Will Falling Profits Threaten HSBC Holdings plc’s Dividend?

HSBC (LSE: HSBA) (NYSE: HSBC.US) released its first-half results this week and the results missed City expectations. Indeed, during the first half, revenue fell 4% to $31.4bn and pre-tax profit fell 12% to $12.3bn.

A 12% fall in pre-tax profit is a large, and worrying decline but does this mean that the bank’s dividend payout is now under threat?

Rising costsHSBC

HSBC’s management blamed the bank’s falling revenue on a number of factors. The bank has pulled out of a number of markets recently and reduced its exposure to risky assets, so naturally, revenues have shrunk accordingly. Since 2011 HSBC has disposed of or exited 74 businesses with almost $100bn risk-weighted assets.

However, the bank is also struggling with rising costs and falling investment banking income, as employees shy-away from taking risks. In particular, HSBC’s investment banking income fell 12%, to just over $5bn during the first half of the year, while costs actually rose 2%. 

Management has blamed increasing regulation for higher costs as the bank has been forced to take on additional staff to manage compliance. Over 10% of HSBC’s global workforce now works in compliance. Unfortunately, with revenue falling and costs rising, HSBC’s profit margins are coming under pressure.

Dividend debate

With profits being squeezed, there have been some concerns that HSBC’s dividend payout will be cut, in order to preserve cash. However, it seems as if, for the time being at least, HSBC’s dividend payout is safe, based on the bank’s capital ratio and dividend cover.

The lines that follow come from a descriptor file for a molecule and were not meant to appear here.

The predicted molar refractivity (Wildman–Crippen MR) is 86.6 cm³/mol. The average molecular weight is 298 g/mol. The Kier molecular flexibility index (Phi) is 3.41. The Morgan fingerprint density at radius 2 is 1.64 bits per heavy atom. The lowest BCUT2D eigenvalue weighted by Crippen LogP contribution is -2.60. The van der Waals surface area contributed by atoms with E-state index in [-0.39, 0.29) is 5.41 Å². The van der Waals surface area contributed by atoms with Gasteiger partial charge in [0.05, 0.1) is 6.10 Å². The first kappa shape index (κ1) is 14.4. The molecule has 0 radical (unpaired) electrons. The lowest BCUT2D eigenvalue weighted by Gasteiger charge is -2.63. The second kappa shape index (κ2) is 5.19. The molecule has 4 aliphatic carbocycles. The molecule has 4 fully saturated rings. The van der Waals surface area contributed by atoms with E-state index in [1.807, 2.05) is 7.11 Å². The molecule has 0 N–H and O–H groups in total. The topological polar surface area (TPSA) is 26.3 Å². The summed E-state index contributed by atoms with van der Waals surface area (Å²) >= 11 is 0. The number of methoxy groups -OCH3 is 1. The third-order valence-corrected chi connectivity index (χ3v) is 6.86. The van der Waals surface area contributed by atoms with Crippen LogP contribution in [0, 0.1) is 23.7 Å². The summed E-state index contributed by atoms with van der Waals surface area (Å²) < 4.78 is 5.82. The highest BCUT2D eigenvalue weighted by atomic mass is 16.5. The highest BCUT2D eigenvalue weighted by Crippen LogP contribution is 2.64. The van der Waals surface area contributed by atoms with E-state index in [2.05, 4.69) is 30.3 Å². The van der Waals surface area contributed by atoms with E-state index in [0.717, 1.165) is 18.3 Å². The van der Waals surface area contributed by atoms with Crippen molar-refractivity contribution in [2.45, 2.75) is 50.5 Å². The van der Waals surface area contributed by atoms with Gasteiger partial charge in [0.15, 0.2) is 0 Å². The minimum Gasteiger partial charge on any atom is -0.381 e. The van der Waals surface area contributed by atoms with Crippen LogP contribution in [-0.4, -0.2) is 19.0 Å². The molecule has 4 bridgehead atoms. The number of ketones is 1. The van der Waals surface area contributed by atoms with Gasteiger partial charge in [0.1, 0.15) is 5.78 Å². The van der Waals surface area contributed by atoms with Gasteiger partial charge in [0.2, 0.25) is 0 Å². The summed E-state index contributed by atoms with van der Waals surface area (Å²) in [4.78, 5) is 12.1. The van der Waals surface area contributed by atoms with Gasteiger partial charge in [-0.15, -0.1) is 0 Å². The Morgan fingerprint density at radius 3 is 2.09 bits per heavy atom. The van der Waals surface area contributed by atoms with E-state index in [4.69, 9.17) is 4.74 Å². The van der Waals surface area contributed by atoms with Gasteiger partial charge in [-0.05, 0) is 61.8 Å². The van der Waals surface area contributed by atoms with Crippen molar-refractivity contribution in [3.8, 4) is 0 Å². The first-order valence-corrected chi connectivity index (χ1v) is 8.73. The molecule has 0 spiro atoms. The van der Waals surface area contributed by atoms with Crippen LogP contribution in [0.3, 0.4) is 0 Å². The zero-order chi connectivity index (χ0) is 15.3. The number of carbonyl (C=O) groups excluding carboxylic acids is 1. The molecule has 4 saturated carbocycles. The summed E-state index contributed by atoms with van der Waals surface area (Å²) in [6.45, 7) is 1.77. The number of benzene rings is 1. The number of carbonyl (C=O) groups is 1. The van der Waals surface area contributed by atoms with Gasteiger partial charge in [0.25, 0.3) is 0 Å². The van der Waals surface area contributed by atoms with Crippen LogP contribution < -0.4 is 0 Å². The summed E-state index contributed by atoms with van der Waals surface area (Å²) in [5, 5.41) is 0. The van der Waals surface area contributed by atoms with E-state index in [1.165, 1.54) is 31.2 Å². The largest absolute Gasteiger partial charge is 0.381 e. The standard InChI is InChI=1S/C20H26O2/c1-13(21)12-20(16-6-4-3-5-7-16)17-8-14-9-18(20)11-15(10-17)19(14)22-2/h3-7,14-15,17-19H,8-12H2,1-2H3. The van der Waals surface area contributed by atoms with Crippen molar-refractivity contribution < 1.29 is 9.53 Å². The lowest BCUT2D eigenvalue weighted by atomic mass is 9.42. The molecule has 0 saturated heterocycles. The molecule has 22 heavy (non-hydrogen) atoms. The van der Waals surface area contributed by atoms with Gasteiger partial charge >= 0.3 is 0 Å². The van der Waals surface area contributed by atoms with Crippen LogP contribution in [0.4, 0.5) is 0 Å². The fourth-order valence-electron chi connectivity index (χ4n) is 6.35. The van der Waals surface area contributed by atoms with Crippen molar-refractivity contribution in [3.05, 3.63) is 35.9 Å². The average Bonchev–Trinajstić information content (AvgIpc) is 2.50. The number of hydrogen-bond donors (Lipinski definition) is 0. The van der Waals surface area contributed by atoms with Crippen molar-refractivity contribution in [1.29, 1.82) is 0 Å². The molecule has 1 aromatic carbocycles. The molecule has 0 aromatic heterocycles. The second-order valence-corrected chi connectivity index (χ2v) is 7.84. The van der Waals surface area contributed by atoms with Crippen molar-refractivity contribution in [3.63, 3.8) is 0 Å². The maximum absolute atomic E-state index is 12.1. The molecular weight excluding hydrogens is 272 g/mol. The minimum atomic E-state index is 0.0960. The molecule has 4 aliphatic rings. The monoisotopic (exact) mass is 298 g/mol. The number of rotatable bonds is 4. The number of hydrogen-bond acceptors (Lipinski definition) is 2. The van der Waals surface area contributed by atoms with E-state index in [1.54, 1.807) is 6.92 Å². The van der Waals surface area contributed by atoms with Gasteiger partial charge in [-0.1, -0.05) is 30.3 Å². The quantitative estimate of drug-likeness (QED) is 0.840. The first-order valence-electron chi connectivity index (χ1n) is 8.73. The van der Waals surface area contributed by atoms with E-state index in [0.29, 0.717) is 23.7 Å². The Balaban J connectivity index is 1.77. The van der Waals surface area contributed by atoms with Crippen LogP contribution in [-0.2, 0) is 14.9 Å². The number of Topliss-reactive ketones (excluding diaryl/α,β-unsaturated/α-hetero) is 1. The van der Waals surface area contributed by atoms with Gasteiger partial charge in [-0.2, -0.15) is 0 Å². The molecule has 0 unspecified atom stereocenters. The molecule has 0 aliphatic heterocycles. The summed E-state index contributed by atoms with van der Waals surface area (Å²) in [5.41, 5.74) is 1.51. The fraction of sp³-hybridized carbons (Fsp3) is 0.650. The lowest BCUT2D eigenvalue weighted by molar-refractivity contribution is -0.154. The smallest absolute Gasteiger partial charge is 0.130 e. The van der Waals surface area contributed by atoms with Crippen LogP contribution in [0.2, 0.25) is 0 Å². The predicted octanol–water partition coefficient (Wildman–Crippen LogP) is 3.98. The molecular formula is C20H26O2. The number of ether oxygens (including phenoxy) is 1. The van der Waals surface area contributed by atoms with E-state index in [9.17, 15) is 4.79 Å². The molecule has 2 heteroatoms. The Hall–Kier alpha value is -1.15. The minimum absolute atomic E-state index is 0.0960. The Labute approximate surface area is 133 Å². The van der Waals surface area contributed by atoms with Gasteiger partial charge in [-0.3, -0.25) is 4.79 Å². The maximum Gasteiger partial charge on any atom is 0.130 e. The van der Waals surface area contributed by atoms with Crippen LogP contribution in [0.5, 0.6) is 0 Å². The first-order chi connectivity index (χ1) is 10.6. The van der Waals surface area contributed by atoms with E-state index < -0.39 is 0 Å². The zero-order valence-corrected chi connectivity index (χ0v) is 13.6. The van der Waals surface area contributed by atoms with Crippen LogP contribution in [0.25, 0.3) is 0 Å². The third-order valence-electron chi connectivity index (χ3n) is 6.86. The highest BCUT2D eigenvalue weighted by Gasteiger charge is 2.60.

For example, at the end of the first half of this year, HSBC had a solid capital ratio of 11.3% under Basel III rules. A capital ratio of 11.3% is more than required by regulators and indicates that the bank will not have to raise additional capital anytime soon.

Furthermore, during the first half of 2014 HSBC reported earnings per share of $0.50 and paid out a dividend per share of $0.20. So, according to these figures the bank’s dividend payout is currently covered two-and-a-half times by earnings per share.

Even City superstar Neil Woodford has come out in support of HSBC’s dividend recently. HSBC now accounts for around 2% of Woodford’s new income fund.

Nevertheless, as some analysts have recently pointed out, HSBC’s share price has fallen 12% over the past year. This decline is more than double the value of dividends paid out over the same period. For long term dividend investors however, this decline is nothing to worry about.

What to do now?

Whether you buy, sell or hold HSBC following this news is up to you. However, I strongly suggest you research the banking sector further before making any trading decision.

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Rupert Hargreaves has no position in any shares mentioned. The Motley Fool has no position in any of the shares mentioned.